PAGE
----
Imagine this scenario: you’re being chased by a lumbering monster through an abandoned building. As you burst into a room trying to find an exit, you notice a wardrobe to hide in. You quickly place yourself inside, shut the door, and with bated breath pray that the door doesn’t open. Would you feel more confident surviving this situation if you were empty-handed, or had some kind of weapon to defend yourself, be it a handgun, a hatchet, or anything lethal? Everyone would say that having a way to defend yourself should instill you with more confidence, so why is it that horror games where you’re defenseless are typically less engaging than horror games where you have a way to fight back?
At its core, it boils down to the number of options a player is given at any given time. Use a game like Outlast for example – for the first hour or so it can feel like a truly terrifying experience, as you first enter the abandoned asylum, unsure of what awaits you in the darkness illuminated solely by the green tint of the video recorders night vision setting. The opening manages to fill players with an overbearing sense of apprehension and dread, but it quickly wears off when it becomes apparent that all of Outlast’s encounters end up playing out the same: you either run from crazed lunatics in what are essentially scripted chase sequences, or you try and stealth around them.
It’s at this point when Outlast’s enemies stop feeling like threats and instead become tiresome exercises in trial and error. Instead of fending off the crazed inmates with a mix of resource-intensive combat and stealth, surviving through a combination of wit and skill, you have to entirely avoid enemies as you try and discern the exact path of progression that the designers intended. When every enemy becomes an invincible blockade, they stop feeling like organic threats that lead to memorable interactions and instead become embodiments of frustration.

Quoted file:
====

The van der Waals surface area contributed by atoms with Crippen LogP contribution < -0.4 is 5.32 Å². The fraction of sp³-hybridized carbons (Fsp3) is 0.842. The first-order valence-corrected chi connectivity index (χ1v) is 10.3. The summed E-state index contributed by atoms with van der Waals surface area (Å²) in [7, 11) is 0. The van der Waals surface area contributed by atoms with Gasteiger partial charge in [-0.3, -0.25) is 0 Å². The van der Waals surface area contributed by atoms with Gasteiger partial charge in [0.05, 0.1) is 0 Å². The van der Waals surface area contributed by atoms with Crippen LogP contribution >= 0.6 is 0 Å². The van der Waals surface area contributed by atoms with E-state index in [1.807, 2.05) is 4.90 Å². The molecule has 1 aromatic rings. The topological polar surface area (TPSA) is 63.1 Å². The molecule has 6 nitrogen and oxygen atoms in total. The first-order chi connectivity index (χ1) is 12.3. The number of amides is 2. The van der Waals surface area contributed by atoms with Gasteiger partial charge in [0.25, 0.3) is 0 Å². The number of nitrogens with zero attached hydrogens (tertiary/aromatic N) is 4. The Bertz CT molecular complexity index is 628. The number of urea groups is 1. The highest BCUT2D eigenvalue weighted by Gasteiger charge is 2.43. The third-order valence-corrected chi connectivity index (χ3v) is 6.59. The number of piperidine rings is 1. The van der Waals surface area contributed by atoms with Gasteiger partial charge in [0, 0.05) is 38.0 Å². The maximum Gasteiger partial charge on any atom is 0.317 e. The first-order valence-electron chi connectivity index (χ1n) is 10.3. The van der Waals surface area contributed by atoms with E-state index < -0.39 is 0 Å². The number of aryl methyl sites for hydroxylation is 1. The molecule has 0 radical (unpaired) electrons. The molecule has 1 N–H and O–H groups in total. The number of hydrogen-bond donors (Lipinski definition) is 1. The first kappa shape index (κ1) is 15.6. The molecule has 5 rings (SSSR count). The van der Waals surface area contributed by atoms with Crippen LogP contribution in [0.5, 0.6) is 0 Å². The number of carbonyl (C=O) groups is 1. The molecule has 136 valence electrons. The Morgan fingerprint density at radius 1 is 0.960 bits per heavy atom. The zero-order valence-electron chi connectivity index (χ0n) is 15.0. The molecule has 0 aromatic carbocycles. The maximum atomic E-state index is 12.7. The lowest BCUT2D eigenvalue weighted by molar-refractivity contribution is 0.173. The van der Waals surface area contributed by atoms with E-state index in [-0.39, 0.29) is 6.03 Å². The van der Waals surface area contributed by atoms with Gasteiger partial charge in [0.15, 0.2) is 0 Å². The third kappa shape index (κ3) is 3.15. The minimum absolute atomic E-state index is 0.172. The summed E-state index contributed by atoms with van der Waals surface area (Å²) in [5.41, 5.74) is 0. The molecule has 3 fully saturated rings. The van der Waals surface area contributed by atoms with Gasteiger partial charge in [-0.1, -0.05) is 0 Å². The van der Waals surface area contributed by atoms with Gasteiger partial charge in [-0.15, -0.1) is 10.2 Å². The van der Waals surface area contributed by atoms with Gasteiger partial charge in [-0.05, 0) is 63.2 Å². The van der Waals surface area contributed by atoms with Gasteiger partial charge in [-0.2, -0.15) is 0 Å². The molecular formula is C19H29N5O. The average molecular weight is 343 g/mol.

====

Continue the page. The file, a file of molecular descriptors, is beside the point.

This generation’s Alien: Isolation and Resident Evil 7: Biohazard act as proof that horror games can indeed have their cake and eat it too with their unstoppable foes. Not only do these games feature unbeatable enemies that the player has to evade – with Alien: Isolation’s Xenomorph and the Baker family in Resident Evil 7 wandering around the environments independent of the player – but they also give players plenty of tools to fight back. Much like in the Alien movies, the Xenomorph can be forced to retreat with enough bursts from the flamethrower, while each Baker family member can be temporarily downed with enough gunshots.
These re-occurring and somewhat randomised threats not only add a constant sense of tension to exploration throughout these two games, but they manage to do so without completely stripping the player of interesting choices and options. These choices have been an integral piece of horror gameplay for quite some time, where each enemy leads to a quick-second decision of choosing to attempt an evade, or using some scarce resources to clear a safe path.
Even action-oriented horror titles where combat is much more integral, such as Resident Evil 4 and Dead Space, offer moment-to-moment gameplay choices and depth, as the player has to dispatch of groups of enemies in efficient ways, to avoid burning through precious ammo stockpiles that may be essential for later boss fights and combat encounters.
This isn’t to say that horror games absolutely need combat to have engaging gameplay. 2010’s Amnesia: The Dark Descent’s old-school adventure-style puzzle-solving, insanity mechanic, and stealth systems all helped in making the game an immediate horror classic. But even then, it’s a game that begins to lose some steam towards the end, as the repetition of avoiding the same types of monsters over and over starts to set in.
Some might be quick to point out the now-iconic P.T. demo as an argument for how horror can be just as effective without combat, but it’s worth keeping in mind that it was a much shorter experience that likely wouldn’t have been completely indicative of the full Silent Hills project. As the name suggests, it was a Playable Teaser to give players a taste of some of the concepts that could turn up in the full game. I can’t see a fully-fledged game built around cryptic puzzle solutions working as well as a short free-to-play experience (look no further than divisive nature of the original Siren game for proof of this.)
In the indie scene specifically, it seems like combat has become less prevalent in the horror genre, but I feel like that’s a mistake. A lack of combat doesn’t inherently make a game scarier. If anything, the combat mechanics and resource management often add an extra layer of tension and complexity to the overall gameplay, making games that include these elements much more enjoyable experiences to play and replay. After all, even the most timid person will eventually get tired of hiding.